Toronto Island businesses 'losing battle' against flooding, bracing for closures
In an island economy based on tourism, business owners say it's hard to stay afloat without tourists
It was a sunny, hot start to the week in Toronto — but on Monday afternoon, there were only 10 people enjoying the sunshine at the Rectory Cafe.
That's down from around 600 on a typical day this time of year.
Ken McAuliffe, general manager of the Ward's Island restaurant, doubts the business even hit seven per cent of what it brought in by the same time last year, amid flooding that has now covered at least 40 per cent of the islands' land mass and cut off the typical flow of mainland visitors.
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Thanks to that huge financial hit, the restaurant he's been co-operating for 14 years is closing down in October.
Built in 1948, the two-storey building was one of just two survivors of the city's demolition of island homes in the 1960s. Shutting the doors and selling the assets will be a "great disappointment," McAuliffe said.
But in an economy based on tourism, it's hard to stay afloat without the tourists, and other island businesses are also feeling the financial sting of the flooding.
'The bulk of our traffic is tourists'
"Islanders have been supporting us a lot, which is great, and city workers have been coming by… but the bulk of our traffic is tourists, and people can't come across," says Zorah Freeman-McIntyre, owner and chef at the Island Cafe on Ward's Island.
Thousands of sandbags have been placed on island shorelines, and five large industrial pumps are being used to remove surface pooling. But that hasn't been enough to keep the islands dry.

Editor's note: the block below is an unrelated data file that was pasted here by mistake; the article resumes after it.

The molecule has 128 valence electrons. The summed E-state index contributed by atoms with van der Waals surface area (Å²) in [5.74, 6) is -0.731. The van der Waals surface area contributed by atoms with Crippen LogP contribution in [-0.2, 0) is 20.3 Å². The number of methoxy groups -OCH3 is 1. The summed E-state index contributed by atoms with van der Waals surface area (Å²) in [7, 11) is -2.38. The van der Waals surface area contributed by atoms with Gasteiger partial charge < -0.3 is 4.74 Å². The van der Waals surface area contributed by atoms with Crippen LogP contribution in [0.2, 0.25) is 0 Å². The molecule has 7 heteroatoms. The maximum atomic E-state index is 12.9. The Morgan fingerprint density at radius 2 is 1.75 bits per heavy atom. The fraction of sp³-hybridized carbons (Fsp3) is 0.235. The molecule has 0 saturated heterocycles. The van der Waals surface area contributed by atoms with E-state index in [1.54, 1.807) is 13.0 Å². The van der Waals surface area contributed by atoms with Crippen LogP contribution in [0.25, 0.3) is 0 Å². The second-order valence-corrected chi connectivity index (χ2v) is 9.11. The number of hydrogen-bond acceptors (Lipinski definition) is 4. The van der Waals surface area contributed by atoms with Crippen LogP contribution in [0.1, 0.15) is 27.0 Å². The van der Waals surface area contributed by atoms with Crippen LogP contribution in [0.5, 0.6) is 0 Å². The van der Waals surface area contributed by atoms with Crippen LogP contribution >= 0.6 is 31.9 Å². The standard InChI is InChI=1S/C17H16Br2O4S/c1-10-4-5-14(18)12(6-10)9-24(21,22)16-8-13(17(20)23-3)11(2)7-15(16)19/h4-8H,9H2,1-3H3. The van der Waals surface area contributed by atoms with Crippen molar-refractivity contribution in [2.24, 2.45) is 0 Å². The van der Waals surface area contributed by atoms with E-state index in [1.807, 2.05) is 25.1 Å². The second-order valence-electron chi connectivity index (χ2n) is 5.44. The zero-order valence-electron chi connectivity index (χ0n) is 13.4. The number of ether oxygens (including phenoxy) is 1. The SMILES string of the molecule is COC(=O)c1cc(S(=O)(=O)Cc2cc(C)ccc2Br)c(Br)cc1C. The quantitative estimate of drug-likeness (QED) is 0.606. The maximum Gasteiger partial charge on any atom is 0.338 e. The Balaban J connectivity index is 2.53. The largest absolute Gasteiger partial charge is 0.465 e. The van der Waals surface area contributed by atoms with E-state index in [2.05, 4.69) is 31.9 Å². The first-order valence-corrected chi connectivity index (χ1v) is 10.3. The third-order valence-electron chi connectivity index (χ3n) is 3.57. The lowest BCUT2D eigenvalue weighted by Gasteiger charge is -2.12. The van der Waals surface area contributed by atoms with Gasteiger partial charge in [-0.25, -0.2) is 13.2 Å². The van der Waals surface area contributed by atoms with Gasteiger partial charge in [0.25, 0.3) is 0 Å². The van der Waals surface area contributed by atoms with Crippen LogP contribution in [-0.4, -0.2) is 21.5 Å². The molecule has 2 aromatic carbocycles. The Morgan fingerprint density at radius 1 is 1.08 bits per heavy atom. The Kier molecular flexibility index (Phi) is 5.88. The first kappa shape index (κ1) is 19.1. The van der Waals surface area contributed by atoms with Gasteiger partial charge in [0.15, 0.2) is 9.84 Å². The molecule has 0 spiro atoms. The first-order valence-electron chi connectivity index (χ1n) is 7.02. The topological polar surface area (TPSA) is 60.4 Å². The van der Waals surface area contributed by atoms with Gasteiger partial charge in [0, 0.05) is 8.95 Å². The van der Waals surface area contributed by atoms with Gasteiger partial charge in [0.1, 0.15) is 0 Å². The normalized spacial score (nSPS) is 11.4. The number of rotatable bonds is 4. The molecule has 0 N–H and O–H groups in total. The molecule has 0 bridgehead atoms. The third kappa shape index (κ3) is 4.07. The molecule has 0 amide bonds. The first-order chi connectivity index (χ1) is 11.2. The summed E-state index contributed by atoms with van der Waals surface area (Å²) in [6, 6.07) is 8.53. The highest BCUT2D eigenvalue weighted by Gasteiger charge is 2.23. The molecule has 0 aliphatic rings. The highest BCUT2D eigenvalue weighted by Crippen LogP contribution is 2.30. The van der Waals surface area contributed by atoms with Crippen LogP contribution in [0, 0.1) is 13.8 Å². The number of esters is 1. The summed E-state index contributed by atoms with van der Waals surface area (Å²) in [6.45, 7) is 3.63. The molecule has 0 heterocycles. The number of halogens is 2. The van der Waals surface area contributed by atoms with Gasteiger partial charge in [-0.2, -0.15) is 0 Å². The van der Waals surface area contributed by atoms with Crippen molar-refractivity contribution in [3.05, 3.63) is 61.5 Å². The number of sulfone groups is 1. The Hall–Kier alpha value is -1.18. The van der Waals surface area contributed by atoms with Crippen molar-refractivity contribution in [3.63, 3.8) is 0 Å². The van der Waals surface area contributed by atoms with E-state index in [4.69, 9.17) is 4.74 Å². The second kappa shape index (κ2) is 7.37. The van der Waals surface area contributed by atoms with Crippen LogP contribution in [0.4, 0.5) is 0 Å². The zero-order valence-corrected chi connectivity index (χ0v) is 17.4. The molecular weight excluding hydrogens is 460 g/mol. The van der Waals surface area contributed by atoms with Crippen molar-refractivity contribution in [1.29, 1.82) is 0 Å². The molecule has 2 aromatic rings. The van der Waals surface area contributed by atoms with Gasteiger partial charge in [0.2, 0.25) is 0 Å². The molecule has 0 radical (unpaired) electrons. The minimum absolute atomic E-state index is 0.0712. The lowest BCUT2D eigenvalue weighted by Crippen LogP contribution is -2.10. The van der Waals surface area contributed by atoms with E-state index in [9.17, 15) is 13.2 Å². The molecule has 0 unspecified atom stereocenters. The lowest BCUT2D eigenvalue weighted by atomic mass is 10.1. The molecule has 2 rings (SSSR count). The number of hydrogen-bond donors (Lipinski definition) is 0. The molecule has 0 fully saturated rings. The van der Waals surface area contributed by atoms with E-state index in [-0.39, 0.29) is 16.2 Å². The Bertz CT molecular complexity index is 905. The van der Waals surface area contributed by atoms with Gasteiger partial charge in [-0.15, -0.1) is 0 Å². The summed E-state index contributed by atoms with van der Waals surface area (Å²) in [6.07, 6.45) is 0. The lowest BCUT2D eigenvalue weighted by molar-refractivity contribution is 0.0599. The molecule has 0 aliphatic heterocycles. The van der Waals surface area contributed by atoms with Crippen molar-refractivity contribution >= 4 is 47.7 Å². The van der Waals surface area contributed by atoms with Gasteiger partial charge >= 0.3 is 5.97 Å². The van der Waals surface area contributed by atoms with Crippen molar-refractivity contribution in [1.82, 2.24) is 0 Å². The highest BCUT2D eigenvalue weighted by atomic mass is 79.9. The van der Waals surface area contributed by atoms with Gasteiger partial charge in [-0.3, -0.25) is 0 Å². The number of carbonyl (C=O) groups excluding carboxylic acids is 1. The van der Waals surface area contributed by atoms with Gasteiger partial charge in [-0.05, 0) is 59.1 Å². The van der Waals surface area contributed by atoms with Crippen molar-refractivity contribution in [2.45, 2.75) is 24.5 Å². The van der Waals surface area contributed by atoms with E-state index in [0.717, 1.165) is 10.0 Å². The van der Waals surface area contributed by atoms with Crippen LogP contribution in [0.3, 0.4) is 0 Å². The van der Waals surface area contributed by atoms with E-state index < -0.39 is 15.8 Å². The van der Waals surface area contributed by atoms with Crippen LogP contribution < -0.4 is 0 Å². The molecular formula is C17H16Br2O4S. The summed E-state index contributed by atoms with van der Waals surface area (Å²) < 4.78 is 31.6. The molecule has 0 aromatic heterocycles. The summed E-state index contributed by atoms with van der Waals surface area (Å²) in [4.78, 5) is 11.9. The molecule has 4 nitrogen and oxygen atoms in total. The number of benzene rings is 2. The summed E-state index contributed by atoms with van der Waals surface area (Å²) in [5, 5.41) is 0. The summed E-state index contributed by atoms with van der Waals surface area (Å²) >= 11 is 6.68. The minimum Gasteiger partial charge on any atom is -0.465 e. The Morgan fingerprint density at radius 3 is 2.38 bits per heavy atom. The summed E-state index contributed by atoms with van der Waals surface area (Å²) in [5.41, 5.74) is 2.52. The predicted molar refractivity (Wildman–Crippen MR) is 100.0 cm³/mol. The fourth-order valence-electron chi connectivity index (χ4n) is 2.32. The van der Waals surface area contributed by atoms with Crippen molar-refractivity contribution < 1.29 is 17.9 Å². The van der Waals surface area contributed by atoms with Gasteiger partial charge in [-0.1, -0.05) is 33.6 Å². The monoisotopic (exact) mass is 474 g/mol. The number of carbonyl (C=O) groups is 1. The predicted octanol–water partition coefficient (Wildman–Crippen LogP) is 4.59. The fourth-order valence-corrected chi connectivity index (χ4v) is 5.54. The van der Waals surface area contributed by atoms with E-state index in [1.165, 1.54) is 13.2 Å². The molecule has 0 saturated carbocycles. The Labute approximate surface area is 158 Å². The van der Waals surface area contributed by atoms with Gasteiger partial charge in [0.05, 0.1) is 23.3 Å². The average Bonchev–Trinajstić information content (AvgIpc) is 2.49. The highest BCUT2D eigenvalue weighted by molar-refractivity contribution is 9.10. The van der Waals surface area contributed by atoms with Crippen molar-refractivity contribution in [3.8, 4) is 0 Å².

The wet start to the area's peak business season led to the city shutting down the Toronto Island Park to the general public, suspending regular ferry service and canceling all permits until the end of June.
On Monday afternoon, there were only half a dozen people enjoying the sunshine at the Island Cafe. "Normally, after the rain and the cold temperatures, the patio would probably be half-full," Freeman-McIntyre said.
The restaurant is only doing five to 10 per cent of the business they were doing the same time last year, he added.
And, he said, the six or seven water taxi operators are also feeling the financial sting. "They're also suffering from a lack of tourism on the island."
The Island Cafe could, potentially, follow in the footsteps of the Rectory Cafe and close its doors, Freeman-McIntyre said.
"It's going to be difficult for us to stay open with just island clientele," he said. "How long can we go? At this point, we're losing money... it's a losing battle."
With files from Shannon Martin